The co-existence of the old and the new is commonplace for today’s geopolitics and expertise. As Anne-Marie Slaughter, a foreign policy analyst as well as the president of the think tank New America, implies in a recent article for Foreign Affairs magazine, attempts to look at the world only through the traditional chessboard view (which is common for realpolitik, with its adherence to national interests) might create problems in the 21st century networked world.

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“Think of a standard map of the world, showing the borders and capitals of the world’s 190-odd countries. That is the chessboard view,” Slaughter writes. “Now think of a map of the world at night, with the lit-up bursts of cities and the dark swaths of wilderness. <…> . That is the web view. It is a map not of separation, marking off boundaries of sovereign power, but of connection.”

In fact, seeing the international system as a web prioritizes not the states and their interests, but rather, their networks. To a certain extent, such an approach shies away from realpolitik as a tool of dealing with other countries, non-state actors and global challenges, including the terrorism threat; drugs, arms, and human trafficking; climate change; pandemic disease carried by air, sea, and land.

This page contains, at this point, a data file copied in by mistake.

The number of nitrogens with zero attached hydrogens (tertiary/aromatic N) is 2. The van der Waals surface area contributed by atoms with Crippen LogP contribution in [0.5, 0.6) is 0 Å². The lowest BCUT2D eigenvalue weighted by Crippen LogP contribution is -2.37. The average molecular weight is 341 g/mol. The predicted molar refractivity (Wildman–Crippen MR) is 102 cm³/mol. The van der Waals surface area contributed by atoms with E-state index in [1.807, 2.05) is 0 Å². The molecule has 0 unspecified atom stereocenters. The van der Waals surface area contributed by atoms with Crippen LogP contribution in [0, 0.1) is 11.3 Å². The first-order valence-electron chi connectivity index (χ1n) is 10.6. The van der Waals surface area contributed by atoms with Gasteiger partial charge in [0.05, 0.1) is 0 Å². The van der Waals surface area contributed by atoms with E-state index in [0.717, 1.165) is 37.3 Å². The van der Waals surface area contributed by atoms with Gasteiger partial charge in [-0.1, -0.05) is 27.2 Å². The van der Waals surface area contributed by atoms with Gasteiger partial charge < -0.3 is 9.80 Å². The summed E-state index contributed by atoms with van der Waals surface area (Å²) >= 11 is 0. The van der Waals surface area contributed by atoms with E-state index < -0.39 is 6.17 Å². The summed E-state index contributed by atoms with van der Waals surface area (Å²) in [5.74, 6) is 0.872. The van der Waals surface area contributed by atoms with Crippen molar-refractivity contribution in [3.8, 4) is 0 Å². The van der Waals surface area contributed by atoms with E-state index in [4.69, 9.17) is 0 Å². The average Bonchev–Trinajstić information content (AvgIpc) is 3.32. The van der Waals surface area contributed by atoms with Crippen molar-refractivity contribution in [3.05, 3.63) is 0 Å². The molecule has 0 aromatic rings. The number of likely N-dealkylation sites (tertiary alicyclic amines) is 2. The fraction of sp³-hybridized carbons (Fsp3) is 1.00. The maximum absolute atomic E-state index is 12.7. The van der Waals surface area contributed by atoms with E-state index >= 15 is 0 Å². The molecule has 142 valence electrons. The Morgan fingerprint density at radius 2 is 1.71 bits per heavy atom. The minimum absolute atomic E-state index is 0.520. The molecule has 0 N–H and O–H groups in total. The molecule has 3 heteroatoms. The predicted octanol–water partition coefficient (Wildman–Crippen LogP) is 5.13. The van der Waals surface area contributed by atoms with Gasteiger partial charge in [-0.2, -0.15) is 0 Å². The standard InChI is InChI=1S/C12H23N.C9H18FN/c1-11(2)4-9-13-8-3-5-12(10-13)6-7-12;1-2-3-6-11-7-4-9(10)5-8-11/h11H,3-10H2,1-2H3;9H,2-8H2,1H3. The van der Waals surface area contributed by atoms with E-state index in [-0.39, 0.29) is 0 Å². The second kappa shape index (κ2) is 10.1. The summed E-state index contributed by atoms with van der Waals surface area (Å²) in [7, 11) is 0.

“In this world, problems and threats arise because people are too connected, not connected enough, or connected in the wrong ways to the wrong people or things,” Slaughter argues, pointing out that today most politicians act as chess players, and see the world “as if they lived in the seventeenth century” and fail to navigate in the networked world.

According to such logic, the national leaders will have to build and maintain a transparent international order to succeed in the 21st century. Open societies, open governments and an open international system are supposed to be three essential elements of the networked world, the cornerstones of liberalism.

Such a concept seems to relegate realpolitik to something secondary. Sergey Medvedev, a professor at the Higher School of Economics in Moscow, echoes this view. According to him, the mantra about the need to defend national interests oversimplifies the complicated nature of the globalized and networked world. It cannot meet the challenges of the 21century, he said during the Feb. 14 discussion held at the Moscow-based DI Telegraph center, as part of the Inliberty educational project.